Fate of Africa's rhino, elephants to dominate wildlife meet
September 23, 2016, 2:00 am TWN
JOHANNESBURG -- Global conservationists and policymakers meet in South Africa from Saturday to chart a way forward in the fight against escalating wildlife trafficking that could drive some species to extinction.
The plight of Africa's rhino and elephants, targeted for their horns and tusks, is expected to dominate 12 days of talks in Johannesburg on the Convention on International Trade in Endangered Species (CITES).
Illegal wildlife trade is valued at around $20 billion a year, according to CITES, and is ranked the fourth largest illicit business in the world after arms, counterfeit goods and human trafficking.
The gathering is expected to assess whether to toughen or loosen trade restrictions on some 500 species of animals and plants.
"Much of the international attention will focus on the ivory of the African elephant and the horn of the Southern White Rhinoceros, and on combating their illegal trade," said CITES secretary general John Scanlon ahead of the event.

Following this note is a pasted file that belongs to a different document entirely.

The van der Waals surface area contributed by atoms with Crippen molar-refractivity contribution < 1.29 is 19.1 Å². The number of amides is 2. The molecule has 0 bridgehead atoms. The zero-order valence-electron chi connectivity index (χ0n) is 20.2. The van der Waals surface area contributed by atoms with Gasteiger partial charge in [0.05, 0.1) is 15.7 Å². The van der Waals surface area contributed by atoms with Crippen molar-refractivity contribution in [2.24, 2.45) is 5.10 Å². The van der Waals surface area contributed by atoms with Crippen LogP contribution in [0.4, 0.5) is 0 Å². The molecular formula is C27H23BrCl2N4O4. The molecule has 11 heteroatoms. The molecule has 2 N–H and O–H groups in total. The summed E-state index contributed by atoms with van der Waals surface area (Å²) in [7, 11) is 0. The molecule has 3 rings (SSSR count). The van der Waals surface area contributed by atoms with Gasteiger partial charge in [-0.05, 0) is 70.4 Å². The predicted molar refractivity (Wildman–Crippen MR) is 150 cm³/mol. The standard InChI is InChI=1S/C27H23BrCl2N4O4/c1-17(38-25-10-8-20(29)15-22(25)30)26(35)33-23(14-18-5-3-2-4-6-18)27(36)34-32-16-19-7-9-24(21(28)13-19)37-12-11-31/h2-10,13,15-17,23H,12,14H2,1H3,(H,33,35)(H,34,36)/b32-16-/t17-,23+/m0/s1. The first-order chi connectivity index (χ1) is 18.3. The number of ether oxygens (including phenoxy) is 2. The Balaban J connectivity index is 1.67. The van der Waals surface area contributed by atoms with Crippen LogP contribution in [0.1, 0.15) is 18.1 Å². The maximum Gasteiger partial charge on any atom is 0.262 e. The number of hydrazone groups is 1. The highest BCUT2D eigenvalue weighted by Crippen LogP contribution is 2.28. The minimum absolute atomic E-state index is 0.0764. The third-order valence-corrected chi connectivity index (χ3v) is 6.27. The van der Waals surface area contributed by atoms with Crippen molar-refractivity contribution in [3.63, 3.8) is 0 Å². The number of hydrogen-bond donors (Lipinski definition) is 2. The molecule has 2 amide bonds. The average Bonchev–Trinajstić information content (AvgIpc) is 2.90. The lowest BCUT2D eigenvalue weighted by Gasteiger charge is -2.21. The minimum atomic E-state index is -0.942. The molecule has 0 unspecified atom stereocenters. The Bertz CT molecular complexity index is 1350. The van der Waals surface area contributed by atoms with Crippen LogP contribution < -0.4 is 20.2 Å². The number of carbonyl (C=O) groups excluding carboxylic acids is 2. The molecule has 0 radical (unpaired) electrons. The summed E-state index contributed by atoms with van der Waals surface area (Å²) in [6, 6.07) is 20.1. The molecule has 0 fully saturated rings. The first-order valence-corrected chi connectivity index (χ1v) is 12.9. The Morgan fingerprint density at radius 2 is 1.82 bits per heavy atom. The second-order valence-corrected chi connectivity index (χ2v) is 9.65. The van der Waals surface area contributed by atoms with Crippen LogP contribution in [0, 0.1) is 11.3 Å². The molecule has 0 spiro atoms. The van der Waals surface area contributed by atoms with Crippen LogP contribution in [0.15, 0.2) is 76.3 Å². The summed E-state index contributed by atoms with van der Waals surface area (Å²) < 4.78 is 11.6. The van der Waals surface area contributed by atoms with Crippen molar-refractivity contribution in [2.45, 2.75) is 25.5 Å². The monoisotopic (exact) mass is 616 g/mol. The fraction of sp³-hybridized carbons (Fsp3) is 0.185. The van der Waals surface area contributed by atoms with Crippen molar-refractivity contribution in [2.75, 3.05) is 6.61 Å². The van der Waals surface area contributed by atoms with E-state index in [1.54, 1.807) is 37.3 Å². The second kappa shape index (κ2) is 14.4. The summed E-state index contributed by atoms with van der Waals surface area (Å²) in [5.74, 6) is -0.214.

CITES banned the trade in rhino horn 40 years ago, but prohibition has not reduced illicit hunting, which has recently boomed in South Africa.
Around 5,000 white rhino -- a quarter of the population -- have been slaughtered over the past eight years, with the majority killed in South Africa, home to 80 percent of the world's rhino.
Rhino poaching is driven by insatiable demand in Vietnam and China for the horn, which is mistakenly believed to have medicinal powers curing everything from hangovers to cancer.
Swaziland has put forward a divisive proposal asking for the total ban on international trade in rhino horn to be eased so that it can sell its stockpile of legally and non-lethally harvested horns.
The plan is backed by some private rhino owners who say the black market can be ended by supplying legal horn sawn off anaesthetised live animals and the funds used to fund conservation.
"It's costing an absolute fortune. Just every cent we have goes into protecting the rhino, it's not sustainable for the long term," South African private rhino owner Lynne MacTavish, told AFP at Pilanesburg game reserve where an anti-poaching helicopter was unveiled this week by non-profit organisation Rhino911.
But Swaziland's proposal stands little chance of success in the face of a fierce campaign by conservation groups who fear legalised trade would only boost the appetite for horn.
The Humane Society International has urged Swaziland to withdraw its proposal, citing the strictly controlled legal ivory trade that has opened up opportunities for the laundering of illicitly acquired tusks.